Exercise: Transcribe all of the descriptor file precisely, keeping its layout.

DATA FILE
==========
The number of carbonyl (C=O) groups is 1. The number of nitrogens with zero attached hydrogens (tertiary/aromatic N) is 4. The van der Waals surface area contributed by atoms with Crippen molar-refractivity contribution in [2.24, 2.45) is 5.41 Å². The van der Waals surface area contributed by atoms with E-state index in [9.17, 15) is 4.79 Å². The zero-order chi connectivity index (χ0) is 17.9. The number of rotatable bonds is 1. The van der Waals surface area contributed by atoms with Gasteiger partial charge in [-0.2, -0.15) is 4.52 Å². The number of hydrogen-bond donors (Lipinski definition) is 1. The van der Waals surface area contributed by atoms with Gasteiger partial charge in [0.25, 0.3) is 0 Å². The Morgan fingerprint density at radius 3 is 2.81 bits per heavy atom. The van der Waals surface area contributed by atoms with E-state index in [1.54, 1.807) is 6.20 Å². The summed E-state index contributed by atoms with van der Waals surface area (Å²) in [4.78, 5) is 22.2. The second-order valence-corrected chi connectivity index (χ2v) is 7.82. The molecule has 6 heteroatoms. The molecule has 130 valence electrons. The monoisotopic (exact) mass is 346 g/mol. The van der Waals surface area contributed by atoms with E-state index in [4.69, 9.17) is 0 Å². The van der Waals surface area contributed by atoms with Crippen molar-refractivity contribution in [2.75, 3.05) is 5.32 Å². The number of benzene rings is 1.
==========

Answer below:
The number of carbonyl (C=O) groups is 1. The number of nitrogens with zero attached hydrogens (tertiary/aromatic N) is 4. The van der Waals surface area contributed by atoms with Crippen molar-refractivity contribution in [2.24, 2.45) is 5.41 Å². The van der Waals surface area contributed by atoms with E-state index in [9.17, 15) is 4.79 Å². The zero-order chi connectivity index (χ0) is 17.9. The number of rotatable bonds is 1. The van der Waals surface area contributed by atoms with Gasteiger partial charge in [-0.2, -0.15) is 4.52 Å². The number of hydrogen-bond donors (Lipinski definition) is 1. The van der Waals surface area contributed by atoms with Gasteiger partial charge in [0.25, 0.3) is 0 Å². The Morgan fingerprint density at radius 3 is 2.81 bits per heavy atom. The van der Waals surface area contributed by atoms with E-state index in [1.54, 1.807) is 6.20 Å². The summed E-state index contributed by atoms with van der Waals surface area (Å²) in [4.78, 5) is 22.2. The second-order valence-corrected chi connectivity index (χ2v) is 7.82. The molecule has 6 heteroatoms. The molecule has 130 valence electrons. The monoisotopic (exact) mass is 346 g/mol. The van der Waals surface area contributed by atoms with E-state index in [4.69, 9.17) is 0 Å². The van der Waals surface area contributed by atoms with Crippen molar-refractivity contribution in [2.75, 3.05) is 5.32 Å². The number of benzene rings is 1.